4) Metallic sulfide mining harms Native Americans and encroaches on their territories — violating treaties, infringing on Native American rights, and threatening tribal sovereignty. The northern region of Wisconsin is home to numerous tribes that rely on sustainable and healthy populations of fish and other wildlife, as well as forest ecosystems and wilderness, to survive and thrive both materially and spiritually. Treaties and laws guarantee these tribes the right to hunt, fish, and harvest on their own lands. Even if a mine isn’t technically constructed on Native American territory, the pollution isn’t just confined to the mine itself and often spreads beyond its property boundaries because it contaminates waterways and entire watersheds — leading to water table drawdown, acid mine drainage, and heavy metal contamination. This can lead to fish kills, interference with wild rice harvesting, and harmful human health consequences, all of which are detrimental to Native Americans.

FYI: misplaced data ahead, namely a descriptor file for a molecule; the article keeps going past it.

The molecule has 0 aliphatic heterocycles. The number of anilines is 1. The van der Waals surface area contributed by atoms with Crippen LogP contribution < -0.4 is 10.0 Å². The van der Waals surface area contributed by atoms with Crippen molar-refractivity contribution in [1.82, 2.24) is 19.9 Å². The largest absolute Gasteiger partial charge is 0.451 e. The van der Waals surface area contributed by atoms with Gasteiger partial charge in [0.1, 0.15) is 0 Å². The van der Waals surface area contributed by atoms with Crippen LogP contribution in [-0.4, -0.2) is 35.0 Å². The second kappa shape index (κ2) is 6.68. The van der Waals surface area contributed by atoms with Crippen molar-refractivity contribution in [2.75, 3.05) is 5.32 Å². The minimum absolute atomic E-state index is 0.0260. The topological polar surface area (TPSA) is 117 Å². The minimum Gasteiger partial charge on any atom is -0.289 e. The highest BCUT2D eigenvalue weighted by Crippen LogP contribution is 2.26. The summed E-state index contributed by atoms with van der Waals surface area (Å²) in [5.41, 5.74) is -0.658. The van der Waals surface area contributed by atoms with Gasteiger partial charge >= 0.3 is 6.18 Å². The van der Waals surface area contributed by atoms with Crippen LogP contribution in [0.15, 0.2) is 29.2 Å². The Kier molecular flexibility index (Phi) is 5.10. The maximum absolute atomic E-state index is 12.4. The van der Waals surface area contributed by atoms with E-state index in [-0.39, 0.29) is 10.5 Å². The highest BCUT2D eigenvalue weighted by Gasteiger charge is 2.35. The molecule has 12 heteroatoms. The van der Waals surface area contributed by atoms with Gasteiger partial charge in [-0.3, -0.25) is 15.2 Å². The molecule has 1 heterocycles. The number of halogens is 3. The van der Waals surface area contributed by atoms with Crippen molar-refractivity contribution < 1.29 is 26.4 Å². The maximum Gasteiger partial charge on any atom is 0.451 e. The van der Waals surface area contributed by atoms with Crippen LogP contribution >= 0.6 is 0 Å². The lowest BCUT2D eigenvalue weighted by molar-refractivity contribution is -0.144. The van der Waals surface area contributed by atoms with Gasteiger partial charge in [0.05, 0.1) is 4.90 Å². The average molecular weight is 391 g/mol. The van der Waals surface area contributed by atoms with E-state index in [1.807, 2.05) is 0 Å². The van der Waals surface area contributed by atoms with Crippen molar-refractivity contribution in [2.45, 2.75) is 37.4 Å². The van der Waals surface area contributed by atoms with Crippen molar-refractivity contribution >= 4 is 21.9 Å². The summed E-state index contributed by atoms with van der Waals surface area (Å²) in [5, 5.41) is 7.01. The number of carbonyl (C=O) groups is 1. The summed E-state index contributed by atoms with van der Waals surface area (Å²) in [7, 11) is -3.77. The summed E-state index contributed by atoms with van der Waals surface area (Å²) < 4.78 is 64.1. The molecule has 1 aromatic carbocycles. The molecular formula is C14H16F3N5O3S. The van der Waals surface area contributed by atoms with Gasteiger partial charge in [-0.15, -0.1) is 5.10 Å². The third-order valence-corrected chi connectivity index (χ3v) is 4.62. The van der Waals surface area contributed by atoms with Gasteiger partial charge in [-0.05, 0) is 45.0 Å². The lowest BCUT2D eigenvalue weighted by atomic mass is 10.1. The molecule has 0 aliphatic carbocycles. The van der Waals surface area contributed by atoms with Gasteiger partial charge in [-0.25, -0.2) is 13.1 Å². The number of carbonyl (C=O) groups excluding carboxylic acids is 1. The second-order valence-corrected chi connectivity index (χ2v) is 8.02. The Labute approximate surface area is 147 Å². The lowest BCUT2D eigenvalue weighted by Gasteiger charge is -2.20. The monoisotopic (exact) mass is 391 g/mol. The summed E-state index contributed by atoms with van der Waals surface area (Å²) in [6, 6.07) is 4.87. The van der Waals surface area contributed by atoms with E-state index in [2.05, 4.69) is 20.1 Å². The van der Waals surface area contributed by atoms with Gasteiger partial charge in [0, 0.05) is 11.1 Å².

What’s the difference between iron mines and metallic sulfide mines?
Iron (ferrous) mining has a long history in northern Wisconsin, but in the past it did not involve metallic sulfides. A troubling 2013 law, however, relaxed iron mining regulations – the purported rationale being that iron mining is safer than mining in metallic sulfides. Yet as we learned from the Gogebic Taconite proposal, millions of tons of high sulfide waste rock would have needed to be removed to get to the low-grade iron ore in the Penokee Hills – meaning most of the environmental and health outcomes would have been similar. Despite the evidence, Governor Walker and the legislature ignored the scientific studies that demonstrated that the sulfide-rich waste rock would be just as dangerous as a metallic sulfide mine and passed the law anyway.
Iron mining has additional problems as well. Taconite mining, a type of low-grade iron ore found in Wisconsin, Michigan, and Minnesota, has been associated with mesothelioma, a rare cancer that forms in the outer lining of the lungs linked to asbestos exposure. Taconite miners in Minnesota became sick with mesothelioma at much higher rates than the rest of the population, causing some to suspect that taconite itself was a carcinogen. But recent research attributes this rise in mesothelioma to asbestos that workers were exposed to in the mines, although scientists are not certain yet.